By Steve Bigham Republican-American
ANSONIA — Emmett O’Brien Technical School celebrated National Manufacturing Month Tues, Oct. 28 by inviting several notable women in manufacturing to meet with the 32 female students who make up the school’s precision machining technology program.
“It was a celebration of females in the manufacturing sector and all the success stories and opportunities that are available to each and every student out there,” said department head Steve Orloski. “Manufacturing is not just a field for males anymore. Women are involved in it and they are doing very, very well.”
Orloski said his classes are currently at an almost 50-50 split between boys and girls with 90% of the female students already placed in career paths. The 32 female students is an all-time high forthe program.
Speakers included Kathy Saint, CEO of Schwerdtle Inc. of Bridgeport, Jill Meyer, CEO of Bead Manufacturing of Milford and Marcy Minnick, CEO of Exello Tool of Milford.
Each spoke on various manufacturing topics with the main theme being that women have just as many opportunities as men in the manufacturing industry and that they can be their own success story with hard work, goal setting and a passion to succeed, even if that means failing a few times along the way.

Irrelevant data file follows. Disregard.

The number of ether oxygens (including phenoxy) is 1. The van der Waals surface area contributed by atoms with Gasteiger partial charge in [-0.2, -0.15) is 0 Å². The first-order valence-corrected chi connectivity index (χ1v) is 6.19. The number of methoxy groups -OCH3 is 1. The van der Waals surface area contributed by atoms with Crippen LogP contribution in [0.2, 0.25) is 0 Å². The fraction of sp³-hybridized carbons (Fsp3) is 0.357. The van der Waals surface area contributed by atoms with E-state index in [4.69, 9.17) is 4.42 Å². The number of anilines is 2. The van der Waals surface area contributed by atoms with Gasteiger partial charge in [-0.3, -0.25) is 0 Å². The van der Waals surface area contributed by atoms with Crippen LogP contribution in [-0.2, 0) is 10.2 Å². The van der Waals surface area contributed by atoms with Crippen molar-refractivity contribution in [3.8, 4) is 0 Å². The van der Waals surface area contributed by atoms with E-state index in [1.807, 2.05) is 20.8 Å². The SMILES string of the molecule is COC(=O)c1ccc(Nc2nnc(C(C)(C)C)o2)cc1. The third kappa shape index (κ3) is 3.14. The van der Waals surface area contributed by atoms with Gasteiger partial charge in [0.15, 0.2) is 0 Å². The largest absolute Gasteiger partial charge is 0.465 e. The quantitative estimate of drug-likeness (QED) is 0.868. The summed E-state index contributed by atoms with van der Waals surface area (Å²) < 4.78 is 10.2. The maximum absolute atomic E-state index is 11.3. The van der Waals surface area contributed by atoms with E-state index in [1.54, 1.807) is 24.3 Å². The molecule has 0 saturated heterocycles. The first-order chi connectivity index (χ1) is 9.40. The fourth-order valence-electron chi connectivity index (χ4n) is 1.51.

The event also included three former female students, who have now gone on to have solid careers in manufacturing, including quality control, junior engineering and CNC programming. One of them, Lydianna Vega of New Haven, said she was proud to see so many girls in the program. There were a total of just six when she graduated back in 2008.
Orloski said a huge generation of baby boomer machinists and toolmakers, now in their 60s and 70s, are retiring, and there are very few people between ages 30, 40 and 50 in this line of work. And with manufacturing coming back to America, Orloski said the jobs are there for the taking.
Orloski said all of his juniors and seniors are already lined up with jobs.
“There’s a big gap that we are looking to fill,” Orloski said. “The only thing you have left to do now is just learn.”
School officials say machine shops like the one at O’Brien Tech were shut down for many years as manufacturing slowed or went overseas.
Those days are long gone, replaced with machine shops like the one at O’Brien Tech, which boasts $2.5 million worth of high-tech, computerized machinery for students to train on, and another $800,000 on order.